Written by Marcela De Vivo, a freelance writer in the Los Angeles area who writes on everything from health & wellness, marketing, technology, and travel. She currently writes for the language-learning software Transparent Language.
In the excitement of planning a trip to a foreign country, it can be easy to overlook a little something that can make a big difference — learning the language. Whether you’re travelling for business or for pleasure, for a week or for half a year, learning the language of the country/countries you plan on visiting can go a long way to making your trip much more pleasurable.
Communication with locals can open up new opportunities or experiences, or simply help you figure out where the heck you are. Pointing and miming can really only get you so far, after all.
So while it’s always a good idea to get some sense of the language(s) you’ll be encountering, if you’re crunched for time here are the top ten basic phrases to know in any language:
Seems obvious, but knowing how to properly greet someone according to their social and cultural customs can make any exchange much more pleasant. Even if you’re just walking down the street, for example, being able to say smile and “bonjour!” to anyone who makes eye contact can make you feel like you’re truly getting the full Parisian experience.
If you want to take it a step further, learn some other social niceties such as “nice to meet you”, how to say good morning/afternoon/night, and of course, goodbye!
2. Please / Thank You
Manners and humility can go a long when you’re abroad, especially when you aren’t familiar with the language. Even if you mostly use your own native language, try and tack on these words or combine them with other basic phrases as you attempt conversation, even when it’s as simple as “Yes, please,” or “No, thank you.”
Most locals can tell right away whether or not you know how to speak the language, but the fact that you are attempting it—and politely!—will help smooth things over.
3. Excuse Me
This also falls under the politeness category, but the phrase “excuse me” often has many applications in different languages. In some languages it is interchangeable with “sorry” or “pardon” or “I don’t understand”, meaning it can be used to get someone’s attention, to make your way through a large crowd, or as a blanket response when you don’t understand what someone is saying, at which point you can use…
This word can be pretty important. In a pinch you can combine it with a couple other basic words to get your point across, especially when it comes to the language barrier.
Saying “Speak” with “English” and “sorry” makes a pretty clear case that you only speak English and/or your native language, and perhaps can’t understand what the other person is saying, even if it’s far from grammatically correct. You can also turn it into a question to ask if anyone else speaks English.
5. Where is …?
Knowing the phrase for “where is” can cover a variety of situations. Most commonly, it’ll probably help you find the nearest toilet, but it can also help with directions to various locations, or finding a particular object in a store you’d like to buy.
Key words to learn with this phrase: “restaurant”, “hotel”, “bank”, “hospital”, “bus/train station”, and of course “toilet.” Make sure you know the right word for “toilet”, because while in English we use bathroom/restroom/toilet almost interchangeably, in some countries there is a very big difference.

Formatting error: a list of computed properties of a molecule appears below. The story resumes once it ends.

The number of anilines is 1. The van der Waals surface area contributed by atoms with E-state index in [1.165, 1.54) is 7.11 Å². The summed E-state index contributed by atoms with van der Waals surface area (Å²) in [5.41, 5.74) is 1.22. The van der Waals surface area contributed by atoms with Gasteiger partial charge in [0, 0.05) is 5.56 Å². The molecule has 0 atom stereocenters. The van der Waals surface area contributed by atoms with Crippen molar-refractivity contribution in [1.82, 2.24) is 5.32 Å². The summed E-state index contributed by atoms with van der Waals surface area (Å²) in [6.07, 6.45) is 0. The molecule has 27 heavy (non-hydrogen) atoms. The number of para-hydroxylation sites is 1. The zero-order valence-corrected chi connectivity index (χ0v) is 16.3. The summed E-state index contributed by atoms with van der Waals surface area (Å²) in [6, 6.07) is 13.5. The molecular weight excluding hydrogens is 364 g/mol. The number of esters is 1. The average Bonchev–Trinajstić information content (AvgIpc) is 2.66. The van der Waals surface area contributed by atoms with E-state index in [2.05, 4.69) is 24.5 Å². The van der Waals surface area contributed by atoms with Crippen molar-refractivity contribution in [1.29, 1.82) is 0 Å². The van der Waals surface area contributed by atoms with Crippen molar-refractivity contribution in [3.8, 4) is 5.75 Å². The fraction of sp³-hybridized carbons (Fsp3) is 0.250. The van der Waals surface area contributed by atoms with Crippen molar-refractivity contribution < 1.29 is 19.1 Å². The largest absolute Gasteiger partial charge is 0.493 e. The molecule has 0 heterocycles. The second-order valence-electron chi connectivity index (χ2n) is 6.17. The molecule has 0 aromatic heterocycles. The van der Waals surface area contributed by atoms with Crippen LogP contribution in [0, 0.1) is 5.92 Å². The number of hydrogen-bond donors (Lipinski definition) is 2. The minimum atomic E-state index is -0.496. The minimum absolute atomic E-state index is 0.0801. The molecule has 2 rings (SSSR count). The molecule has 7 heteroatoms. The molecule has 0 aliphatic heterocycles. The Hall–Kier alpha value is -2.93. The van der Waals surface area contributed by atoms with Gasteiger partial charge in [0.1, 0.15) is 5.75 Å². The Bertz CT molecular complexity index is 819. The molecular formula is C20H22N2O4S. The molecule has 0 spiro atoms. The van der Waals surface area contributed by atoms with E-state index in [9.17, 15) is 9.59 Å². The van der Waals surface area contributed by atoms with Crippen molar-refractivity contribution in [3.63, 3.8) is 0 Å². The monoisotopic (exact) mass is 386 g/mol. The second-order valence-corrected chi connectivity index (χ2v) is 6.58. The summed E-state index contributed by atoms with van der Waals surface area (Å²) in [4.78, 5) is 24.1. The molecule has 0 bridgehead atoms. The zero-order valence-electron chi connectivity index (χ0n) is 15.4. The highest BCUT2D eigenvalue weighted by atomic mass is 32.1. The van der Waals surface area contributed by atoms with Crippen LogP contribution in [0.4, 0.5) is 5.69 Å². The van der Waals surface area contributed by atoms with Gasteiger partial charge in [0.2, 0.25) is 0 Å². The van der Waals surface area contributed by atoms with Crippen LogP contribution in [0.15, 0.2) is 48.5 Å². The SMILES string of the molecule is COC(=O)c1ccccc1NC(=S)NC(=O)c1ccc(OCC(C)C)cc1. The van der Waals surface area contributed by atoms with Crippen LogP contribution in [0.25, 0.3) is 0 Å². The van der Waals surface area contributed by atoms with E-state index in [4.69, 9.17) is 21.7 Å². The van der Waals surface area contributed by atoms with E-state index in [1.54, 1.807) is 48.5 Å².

6. How much?
A dining and shopping must-know, especially if you’re on a budget. The currency exchange rate varies from country to country, so you not only need to know the price of what you’re buying, but also what it will actually cost you in your home currency.
Be careful though, if you ask in the native language, you might get a response in that language, too! As such, it might be good to brush up on the language’s number/counting system. If worst comes to worst, carry a little notebook and gesture for them to write the price down.
7. I would like…
Many restaurants and shops in larger tourist destinations hire staff that can speak a few languages, so communication should not be a problem. For the most part, pointing to an item on the menu/shelf will get the point across, but if you want to make that extra effort, or if you’re in a small local bar, café, or shop, it would benefit you to know how to order and ask for the basics.
Key words to learn with this phrase: “water”, “coffee”, “beer/wine”, “bread”, or the more generic “that” or “this.” Numbers can come in handy here, too.
8. Check please!
It’s also important to know overall restaurant etiquette, how to ask for the bill. For example, in Japan you often need to push a button on your table to ever get your serve to come by. If you don’t, you’ll be waiting for a very long time!
It would also be good to know the words for the methods of payment, cash and credit card, so that you can make sure you can pay for your meal even before you place your order.
Hopefully you won’t have to use this one, but it is a critical phrase in case of emergency. If you’ll be carrying a cell phone with you on your travels, learn the local emergency number so that you can get assistance immediately. Know how to describe your location: street names, the name of the district/neighboruhood, the address of your hotel, etc.
Cheers, Prost, Salute, Kanpai, Na zdravi, Gān bēi—whatever the word is, wherever in the world you might be, this phrase is sign of a good time and definitely worth learning! Raise your drink and say your toast like a true native.
Can you think of any other sayings that you should know for every trip abroad? Let us know in the comments…
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Thanks to Rod Waddington, Michael Mandiberg, Denis De Mesmaeker, marc falardeau, Alpha, epSos.de and Aaron Harmon for the images off Flickr. Please note that all images were used under the Creative Commons license at the time of posting.